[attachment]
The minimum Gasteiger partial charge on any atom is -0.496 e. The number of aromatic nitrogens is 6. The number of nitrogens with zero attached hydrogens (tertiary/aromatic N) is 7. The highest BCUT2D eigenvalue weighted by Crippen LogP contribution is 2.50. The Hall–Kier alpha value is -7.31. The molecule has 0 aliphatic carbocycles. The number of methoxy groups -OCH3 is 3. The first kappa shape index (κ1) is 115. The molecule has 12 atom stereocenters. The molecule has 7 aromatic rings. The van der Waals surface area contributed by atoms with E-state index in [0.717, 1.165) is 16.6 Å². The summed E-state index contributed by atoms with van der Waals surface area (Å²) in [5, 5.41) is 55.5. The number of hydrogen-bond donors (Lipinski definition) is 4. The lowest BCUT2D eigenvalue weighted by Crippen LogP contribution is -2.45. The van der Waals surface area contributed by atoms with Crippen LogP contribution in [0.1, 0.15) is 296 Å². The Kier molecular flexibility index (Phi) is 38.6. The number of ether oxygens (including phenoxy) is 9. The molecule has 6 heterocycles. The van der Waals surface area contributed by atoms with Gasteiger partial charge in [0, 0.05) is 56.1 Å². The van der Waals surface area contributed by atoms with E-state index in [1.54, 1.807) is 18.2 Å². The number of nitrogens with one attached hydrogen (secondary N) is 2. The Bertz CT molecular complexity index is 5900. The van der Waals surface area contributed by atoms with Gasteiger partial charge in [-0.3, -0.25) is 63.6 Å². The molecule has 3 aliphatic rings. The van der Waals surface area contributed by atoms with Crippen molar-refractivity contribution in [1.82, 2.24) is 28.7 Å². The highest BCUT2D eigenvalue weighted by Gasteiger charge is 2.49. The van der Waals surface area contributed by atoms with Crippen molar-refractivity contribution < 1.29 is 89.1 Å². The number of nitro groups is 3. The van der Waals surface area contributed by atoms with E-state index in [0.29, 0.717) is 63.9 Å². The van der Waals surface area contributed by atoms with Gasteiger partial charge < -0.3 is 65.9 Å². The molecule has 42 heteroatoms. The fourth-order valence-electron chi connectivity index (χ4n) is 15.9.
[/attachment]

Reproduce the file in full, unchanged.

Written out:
The minimum Gasteiger partial charge on any atom is -0.496 e. The number of aromatic nitrogens is 6. The number of nitrogens with zero attached hydrogens (tertiary/aromatic N) is 7. The highest BCUT2D eigenvalue weighted by Crippen LogP contribution is 2.50. The Hall–Kier alpha value is -7.31. The molecule has 0 aliphatic carbocycles. The number of methoxy groups -OCH3 is 3. The first kappa shape index (κ1) is 115. The molecule has 12 atom stereocenters. The molecule has 7 aromatic rings. The van der Waals surface area contributed by atoms with E-state index in [0.717, 1.165) is 16.6 Å². The summed E-state index contributed by atoms with van der Waals surface area (Å²) in [5, 5.41) is 55.5. The number of hydrogen-bond donors (Lipinski definition) is 4. The lowest BCUT2D eigenvalue weighted by Crippen LogP contribution is -2.45. The van der Waals surface area contributed by atoms with Crippen LogP contribution in [0.1, 0.15) is 296 Å². The Kier molecular flexibility index (Phi) is 38.6. The number of ether oxygens (including phenoxy) is 9. The molecule has 6 heterocycles. The van der Waals surface area contributed by atoms with Gasteiger partial charge in [0, 0.05) is 56.1 Å². The van der Waals surface area contributed by atoms with E-state index in [1.54, 1.807) is 18.2 Å². The number of nitrogens with one attached hydrogen (secondary N) is 2. The Bertz CT molecular complexity index is 5900. The van der Waals surface area contributed by atoms with Gasteiger partial charge in [-0.3, -0.25) is 63.6 Å². The molecule has 3 aliphatic rings. The van der Waals surface area contributed by atoms with Crippen molar-refractivity contribution in [1.82, 2.24) is 28.7 Å². The highest BCUT2D eigenvalue weighted by Gasteiger charge is 2.49. The van der Waals surface area contributed by atoms with Crippen molar-refractivity contribution < 1.29 is 89.1 Å². The number of nitro groups is 3. The van der Waals surface area contributed by atoms with E-state index in [0.29, 0.717) is 63.9 Å². The van der Waals surface area contributed by atoms with Gasteiger partial charge < -0.3 is 65.9 Å². The molecule has 42 heteroatoms. The fourth-order valence-electron chi connectivity index (χ4n) is 15.9.